Nasco Telescoping Swing Samplers

The Swing Sampler is designed to collect samples from a horizontal flowing stream.

Features

  • Strong fiberglass construction
  • Extends up to 12 or 24 feet
  • Swing jar holder can angle up to 90 degrees
Your Price $139.95
Usually ships in 3-5 days
Nasco
Free Lifetime Tech SupportFree Lifetime Tech Support
ImagePart#Product DescriptionPriceStockOrder
Nasco Telescoping Swing SamplersW1310 Telescoping swing sampler, 6' to 12'
$139.95
Usually ships in 3-5 days
8' to 24' Telescoping Swing Sampler W1366 Telescoping swing sampler, 8' to 24'
$179.95
Usually ships in 3-5 days
ImagePart#Product DescriptionPriceStockOrder
Nasco Swing Sampler Bottles W1244 Case of (12) 960mL bottles, plastic
$41.95
Usually ships in 3-5 days
Nasco Swing Sampler Plastic Clamp W1220 Plastic clamp for 960mL bottle, spare
$9.95
Usually ships in 3-5 days

The Swing Sampler is designed to collect samples from a horizontal flowing stream, such as a river or sewer. The swing jar holder allows for collection angles up to 90 degrees. The sampler is manufactured from telescoping fiberglass poles and extends to 12 or 24 feet.

The Swing Sampler comes with a 960mL polyethylene bottle and the cover has a vinyl liner for leak-proof protection. The bottle is attached to a polyurethane holder and is held in place with a plastic snapper ring that has an adjustable locking device. Other types of bottles may be used but a different type of fastener may be required to hold the bottle in place.

  • (1) Swing sampler
  • (1) Plastic clamp
  • (1) 960mL sampling bottle
Questions & Answers
No Questions
Please, mind that only logged in users can submit questions

In The News

Thousands of Mount Everest hikers add to area’s groundwater contamination

Nepal’s Mount Everest is a wonder to behold. Sitting at more than 29,000 feet, many attempt to summit it each year. And though some climbers don’t make it to the top, all of them have an effect on the mountain’s ecosystem. What’s more, say scientists at Ball State University, the quantities of trash and human waste they leave behind are having disgusting effects on water quality downstream. At the bottom of Mount Everest, there are Sherpa communities too poor to afford water treatment plants and their members often drink untreated water straight off the mountain. “You can find almost every kind of waste. Everything from water bottles, batteries, cans, toilet paper,” said Kirsten Nicholson, professor of geological sciences at Ball State.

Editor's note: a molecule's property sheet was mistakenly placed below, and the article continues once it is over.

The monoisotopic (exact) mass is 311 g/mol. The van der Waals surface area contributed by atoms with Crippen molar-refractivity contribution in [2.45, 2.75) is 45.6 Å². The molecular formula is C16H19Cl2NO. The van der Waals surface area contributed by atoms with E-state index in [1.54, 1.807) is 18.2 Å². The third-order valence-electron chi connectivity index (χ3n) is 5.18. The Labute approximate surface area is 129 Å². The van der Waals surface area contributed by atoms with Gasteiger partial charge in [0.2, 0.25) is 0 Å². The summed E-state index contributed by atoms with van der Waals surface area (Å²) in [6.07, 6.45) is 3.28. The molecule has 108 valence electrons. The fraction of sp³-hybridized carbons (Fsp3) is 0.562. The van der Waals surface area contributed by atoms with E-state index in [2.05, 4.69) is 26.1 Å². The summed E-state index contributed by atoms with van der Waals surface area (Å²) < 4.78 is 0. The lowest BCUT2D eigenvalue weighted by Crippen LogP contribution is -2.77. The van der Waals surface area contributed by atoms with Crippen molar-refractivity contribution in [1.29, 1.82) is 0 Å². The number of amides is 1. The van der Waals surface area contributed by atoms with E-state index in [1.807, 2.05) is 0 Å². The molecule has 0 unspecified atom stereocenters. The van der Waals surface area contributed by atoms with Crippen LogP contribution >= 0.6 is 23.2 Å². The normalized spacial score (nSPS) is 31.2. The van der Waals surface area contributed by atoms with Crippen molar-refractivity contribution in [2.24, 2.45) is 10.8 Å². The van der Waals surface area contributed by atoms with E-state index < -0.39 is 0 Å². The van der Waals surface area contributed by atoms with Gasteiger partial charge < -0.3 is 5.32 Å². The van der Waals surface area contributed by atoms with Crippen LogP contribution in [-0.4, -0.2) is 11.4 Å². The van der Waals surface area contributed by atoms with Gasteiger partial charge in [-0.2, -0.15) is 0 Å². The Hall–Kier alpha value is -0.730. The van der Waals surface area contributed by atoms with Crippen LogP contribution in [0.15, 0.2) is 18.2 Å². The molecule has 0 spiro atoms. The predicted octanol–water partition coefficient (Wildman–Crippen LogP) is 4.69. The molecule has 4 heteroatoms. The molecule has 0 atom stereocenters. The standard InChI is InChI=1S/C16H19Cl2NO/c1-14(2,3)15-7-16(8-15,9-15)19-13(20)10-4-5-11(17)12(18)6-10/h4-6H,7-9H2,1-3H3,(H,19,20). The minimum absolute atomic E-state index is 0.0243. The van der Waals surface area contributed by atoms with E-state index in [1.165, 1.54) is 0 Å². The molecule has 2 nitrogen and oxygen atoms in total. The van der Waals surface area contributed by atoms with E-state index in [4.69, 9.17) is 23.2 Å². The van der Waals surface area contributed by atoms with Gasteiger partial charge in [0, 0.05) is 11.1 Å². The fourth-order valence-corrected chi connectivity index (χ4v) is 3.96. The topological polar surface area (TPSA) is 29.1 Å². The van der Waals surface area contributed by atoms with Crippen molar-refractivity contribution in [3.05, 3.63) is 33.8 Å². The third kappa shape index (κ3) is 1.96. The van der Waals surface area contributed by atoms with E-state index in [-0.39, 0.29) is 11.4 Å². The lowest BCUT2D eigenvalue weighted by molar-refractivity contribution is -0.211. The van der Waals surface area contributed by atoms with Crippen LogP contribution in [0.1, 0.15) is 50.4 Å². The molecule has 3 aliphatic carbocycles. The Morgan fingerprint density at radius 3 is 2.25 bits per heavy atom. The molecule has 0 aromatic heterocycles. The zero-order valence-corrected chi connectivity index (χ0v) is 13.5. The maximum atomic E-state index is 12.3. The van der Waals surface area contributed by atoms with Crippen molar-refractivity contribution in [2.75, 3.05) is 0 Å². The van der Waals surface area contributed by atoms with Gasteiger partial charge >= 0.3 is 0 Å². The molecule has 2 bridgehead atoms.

Read More

Handheld Cyanotoxin Detection Technology Prototype

In the battle against harmful algal blooms (HABs), time is important . The need for laboratory equipment and testing is a serious challenge for water managers. This issue caught the eye of Qingshan Wei , an assistant professor of chemical and biomolecular engineering at North Carolina State University . “Our research group is interested in developing low-cost sensors,” Wei told EM . “Recently we have been developing sensors for environmental monitoring, and cyanotoxins came to our attention .” Cyanobacteria, which generate HABs, are becoming a challenge across the US . They are a very serious problem in North Carolina, in part due to the weather.

Read More

Assessing Cumulative Risk From Water Pollutants

New research from scientists at the Environmental Working Group (EWG) shows that an approach that assesses cumulative risk from water contaminants could save lives. EWG senior scientist Tasha Stoiber spoke with EM about how the team developed the innovative new approach . “Our organization has worked extensively on tap water over the years, and an updated version of our tap water database was just released in 2017,” explains Dr. Stoiber. “We've been thinking about new ways to analyze that data.” Right now, the risk from contaminants in water quality is assessed one at a time—but that really doesn't comport with reality.

Read More